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Settlement Lindenbaum

Frankfurt-Eschersheim, Germany
Settlement “Am Lindenbaum”_facade.jpg
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depicted item: Settlement “Am Lindenbaum”, facade.Image credit: © Matthias Matzak / VG BildkunstURL:

The housing estate “Am Lindenbaum” was created as part of the urban planning program "Das Neue Frankfurt", which also characterizes the settlement. “Das Neue Frankfurt” primarily refers to the architectural style around 1930, and the term was the title of a magazine created by Ernst May in 1929.

In 1929, as part of the Frankfurt housing program "Das Neue Frankfurt", led by Ernst May, Walter Gropius was commissioned to build the "Am Lindenbaum" housing estate south of the old town of Eschersheim. At that time, after resigning from the Bauhaus directorship in 1928, Gropius was running a private architectural office in Berlin.

The “Am Lindenbaum” settlement planned by Walter Gropius was completed in 1930. Back then, the client was GAGFAH, a non-profit housing company. The settlement features different types of “minimal apartments” and is comprised of eight four-storey complexes with a total of 198 apartments with 45 m2 to 72 m2 floor space. Five row buildings are oriented north-west to south-east, and in the north, three building blocks stretch parallel along the street “Hinter den Ulmen”. In the original design, the brick buildings have smooth, white plaster and a base with dark red/brown divided clinkers. Between the housing blocks, which were shaped by Gropius, there is also a typical May feature in the form of a green area.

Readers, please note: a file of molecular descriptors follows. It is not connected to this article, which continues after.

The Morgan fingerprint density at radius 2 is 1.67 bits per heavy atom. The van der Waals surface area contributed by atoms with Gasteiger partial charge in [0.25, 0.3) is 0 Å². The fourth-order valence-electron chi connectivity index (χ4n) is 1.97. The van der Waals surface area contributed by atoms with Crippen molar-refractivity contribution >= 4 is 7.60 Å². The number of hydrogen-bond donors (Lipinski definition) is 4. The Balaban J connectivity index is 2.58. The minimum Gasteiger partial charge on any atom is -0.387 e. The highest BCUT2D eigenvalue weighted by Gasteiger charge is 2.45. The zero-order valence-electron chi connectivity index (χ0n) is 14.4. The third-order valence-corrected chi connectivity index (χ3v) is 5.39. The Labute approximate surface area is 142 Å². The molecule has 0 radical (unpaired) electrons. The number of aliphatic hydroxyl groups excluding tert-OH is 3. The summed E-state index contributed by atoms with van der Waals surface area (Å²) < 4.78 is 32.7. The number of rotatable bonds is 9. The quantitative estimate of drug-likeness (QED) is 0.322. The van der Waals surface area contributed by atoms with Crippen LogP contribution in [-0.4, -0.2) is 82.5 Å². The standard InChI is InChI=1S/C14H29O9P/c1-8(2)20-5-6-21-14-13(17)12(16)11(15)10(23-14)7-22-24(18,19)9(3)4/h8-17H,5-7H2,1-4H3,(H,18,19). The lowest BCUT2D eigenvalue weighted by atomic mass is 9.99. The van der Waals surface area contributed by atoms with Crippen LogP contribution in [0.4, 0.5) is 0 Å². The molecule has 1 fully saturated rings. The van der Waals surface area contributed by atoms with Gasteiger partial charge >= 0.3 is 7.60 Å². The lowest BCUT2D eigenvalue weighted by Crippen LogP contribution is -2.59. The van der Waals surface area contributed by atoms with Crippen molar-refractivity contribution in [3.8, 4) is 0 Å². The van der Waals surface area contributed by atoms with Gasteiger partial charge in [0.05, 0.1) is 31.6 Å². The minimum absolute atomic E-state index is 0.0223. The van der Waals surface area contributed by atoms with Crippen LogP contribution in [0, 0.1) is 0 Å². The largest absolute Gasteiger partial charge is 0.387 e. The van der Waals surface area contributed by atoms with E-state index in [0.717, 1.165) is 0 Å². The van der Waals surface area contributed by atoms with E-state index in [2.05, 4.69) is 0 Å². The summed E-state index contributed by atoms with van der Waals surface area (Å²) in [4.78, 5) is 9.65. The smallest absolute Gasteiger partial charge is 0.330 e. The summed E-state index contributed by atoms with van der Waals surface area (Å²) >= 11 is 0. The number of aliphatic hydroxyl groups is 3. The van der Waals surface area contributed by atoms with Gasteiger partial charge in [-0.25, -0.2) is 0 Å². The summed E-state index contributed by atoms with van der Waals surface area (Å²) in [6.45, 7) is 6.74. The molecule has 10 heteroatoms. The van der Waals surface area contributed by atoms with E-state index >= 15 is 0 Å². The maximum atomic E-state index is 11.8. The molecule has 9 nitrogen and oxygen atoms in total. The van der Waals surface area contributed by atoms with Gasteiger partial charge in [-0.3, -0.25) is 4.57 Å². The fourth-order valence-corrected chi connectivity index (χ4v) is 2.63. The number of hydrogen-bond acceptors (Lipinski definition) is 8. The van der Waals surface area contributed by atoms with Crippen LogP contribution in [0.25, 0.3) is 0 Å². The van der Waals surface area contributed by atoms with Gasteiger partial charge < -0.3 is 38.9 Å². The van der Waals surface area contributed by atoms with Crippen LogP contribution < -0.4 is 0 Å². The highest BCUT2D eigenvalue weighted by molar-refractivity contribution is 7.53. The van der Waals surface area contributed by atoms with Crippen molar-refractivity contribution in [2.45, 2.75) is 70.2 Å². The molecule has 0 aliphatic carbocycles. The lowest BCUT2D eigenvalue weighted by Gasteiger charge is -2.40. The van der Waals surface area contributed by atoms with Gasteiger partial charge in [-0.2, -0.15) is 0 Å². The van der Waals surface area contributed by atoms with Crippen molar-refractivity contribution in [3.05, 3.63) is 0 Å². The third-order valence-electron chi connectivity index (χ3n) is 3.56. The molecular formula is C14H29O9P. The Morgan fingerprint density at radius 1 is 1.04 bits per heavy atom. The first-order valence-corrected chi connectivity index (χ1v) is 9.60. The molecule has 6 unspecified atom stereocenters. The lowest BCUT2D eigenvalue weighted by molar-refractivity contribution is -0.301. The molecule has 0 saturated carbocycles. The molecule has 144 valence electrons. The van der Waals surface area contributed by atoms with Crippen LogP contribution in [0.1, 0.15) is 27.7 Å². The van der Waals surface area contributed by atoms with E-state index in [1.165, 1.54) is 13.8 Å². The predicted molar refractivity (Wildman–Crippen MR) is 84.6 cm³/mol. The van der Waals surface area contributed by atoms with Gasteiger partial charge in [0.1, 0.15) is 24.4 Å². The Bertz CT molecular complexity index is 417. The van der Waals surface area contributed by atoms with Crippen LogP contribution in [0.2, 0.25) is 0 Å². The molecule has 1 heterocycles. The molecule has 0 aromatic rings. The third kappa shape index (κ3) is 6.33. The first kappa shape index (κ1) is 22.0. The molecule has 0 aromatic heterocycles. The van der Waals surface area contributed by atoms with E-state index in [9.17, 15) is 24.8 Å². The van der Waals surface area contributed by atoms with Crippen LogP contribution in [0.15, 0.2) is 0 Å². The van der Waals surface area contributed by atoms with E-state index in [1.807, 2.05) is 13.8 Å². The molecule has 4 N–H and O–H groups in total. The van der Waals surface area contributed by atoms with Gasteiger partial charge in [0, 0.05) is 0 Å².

The three transverse buildings along the street “Hinter den Ulmen” spatially underline the orientation of the green residential courtyards between the row buildings. In the south, the courtyards are bordered by a low wall.

Living rooms and kitchens are generally oriented to the west (in order to receive the afternoon sun) or - in the case of the transverse buildings - to the south, bedrooms and bathrooms to the east or to the north. Access is usually from the west. The buildings are given a sculptural rhythm by alternating with cantilevered balconies and the small punched windows on the top floor provide a striking upper end of the building.

All the apartments in the settlement were preserved during the Second World War.


The settlement "Am Lindenbaum" combines a high degree of systematization in its unity of buildings, open spaces and floor plan typology. The lively appearance of facade design through the rhythm of cantilevered balconies, openings, windows and/or doors is an absolute representation of modernism.

The settlement "Am Lindenbaum" represents the only contribution made by the architect and founder of the Bauhaus, Walter Gropius, to "Das Neue Frankfurt". At the time of its completion, it was extremely modern with its green courtyards, the rows of buildings laid out across the street and the flat roofs.

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